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Council adopts ordinance requiring energy efficiency audits

Friday, November 7, 2008 by Mark Richardson

Acting on the recommendations of the Energy Efficiency Upgrades Task Force, the City Council voted unanimously Thursday to move forward with a program that Austin Energy estimates will save property owners more than one-half billion dollars over the next decade.

 

Under the program, which will begin next summer, the owners of most single-family homes will be required to perform an energy audit prior to the sale of the home and would be required to disclose the results before closing. Audits would cost between $200 and $300, with Austin Energy certifying the auditors.

 

Likewise, the owners of commercial and multifamily buildings would be required to conduct a similar audit within the next two years and share the results with tenants, prospective purchasers, and Austin Energy

 

Richard Morgan with Austin Energy told Council members that the average homeowner would spend about $1,066 to upgrade their home as a result of an energy audit. However, over a 10-year period, the improvements will save them $2,420, for a net savings of $1,354.

 

Across the city, Morgan estimates that property owners would spend some $124 million for efficiency upgrades, but would save $555 million on their utility bills. It would also lower the power demand to Austin Energy by 225 megawatts, and save 3.66 million tons of carbon dioxide emissions over a 10-year period.

 

The program has set goals, or targets, for three categories of structures.

 

For single-family structures, the number of owner-occupied homes sold each year that would perform the specified upgrades would grow from 25 percent in the first year to 85 percent in the fourth year of the ordinance.

 

For multi-family buildings such as condominiums and apartments, 80 percent of the oldest multifamily units (built before 1970) would perform the specified upgrades within two years; 80 percent of the next oldest multifamily units (1970 – 1979) would perform the specified upgrades within four years; and 80 percent of the next oldest multifamily units (1980 – 1999) would perform the specified upgrades within six years.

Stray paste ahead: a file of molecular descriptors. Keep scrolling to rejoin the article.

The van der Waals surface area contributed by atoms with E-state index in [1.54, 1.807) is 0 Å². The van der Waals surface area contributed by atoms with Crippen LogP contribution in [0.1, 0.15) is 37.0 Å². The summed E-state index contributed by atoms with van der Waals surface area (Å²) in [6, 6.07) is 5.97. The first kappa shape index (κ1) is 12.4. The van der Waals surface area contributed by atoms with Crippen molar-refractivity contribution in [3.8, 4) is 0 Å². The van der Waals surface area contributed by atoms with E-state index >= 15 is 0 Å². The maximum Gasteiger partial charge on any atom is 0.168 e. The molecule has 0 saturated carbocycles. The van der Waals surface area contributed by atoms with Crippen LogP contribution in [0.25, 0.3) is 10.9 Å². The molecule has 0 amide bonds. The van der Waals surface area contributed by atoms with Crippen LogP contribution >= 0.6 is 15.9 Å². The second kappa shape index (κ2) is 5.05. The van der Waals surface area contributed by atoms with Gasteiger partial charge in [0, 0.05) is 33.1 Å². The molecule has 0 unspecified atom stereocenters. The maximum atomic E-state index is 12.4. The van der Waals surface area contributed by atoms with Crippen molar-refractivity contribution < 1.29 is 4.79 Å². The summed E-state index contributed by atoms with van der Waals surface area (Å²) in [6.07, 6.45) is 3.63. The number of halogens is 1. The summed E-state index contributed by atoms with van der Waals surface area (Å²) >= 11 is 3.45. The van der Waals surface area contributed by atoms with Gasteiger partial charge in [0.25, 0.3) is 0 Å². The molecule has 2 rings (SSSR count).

For commercial buildings, the program has a goal of achieving a score of 50 or higher for 80 percent of the square footage of commercial properties in Austin as determined by the EPA Energy Star Building ratings.

 

Austin Energy  estimates that if all of the eligible properties receive energy efficiency upgrades between 2009 and 2020, the average energy efficiency of the existing stock of homes in Austin would be improved by a range of between 12 to 15 percent, multifamily units would improve between 10 to 16 percent, while commercial properties would be improved by at least 20 percent.

 

On average, the upgrades made through the program would pay for themselves within 2.25 years through reduced energy bills.

 

The report also noted that over 10 years, the program would cost the city some $70 million in rebates to participants, but would benefit utility ratepayers by $158 million in avoided power plant capital costs and $15 million in carbon credits.

 

City staff will reassess the program after two years, Morgan said, to see if the goals are being met, and could recommend adjustments in the program if needed.

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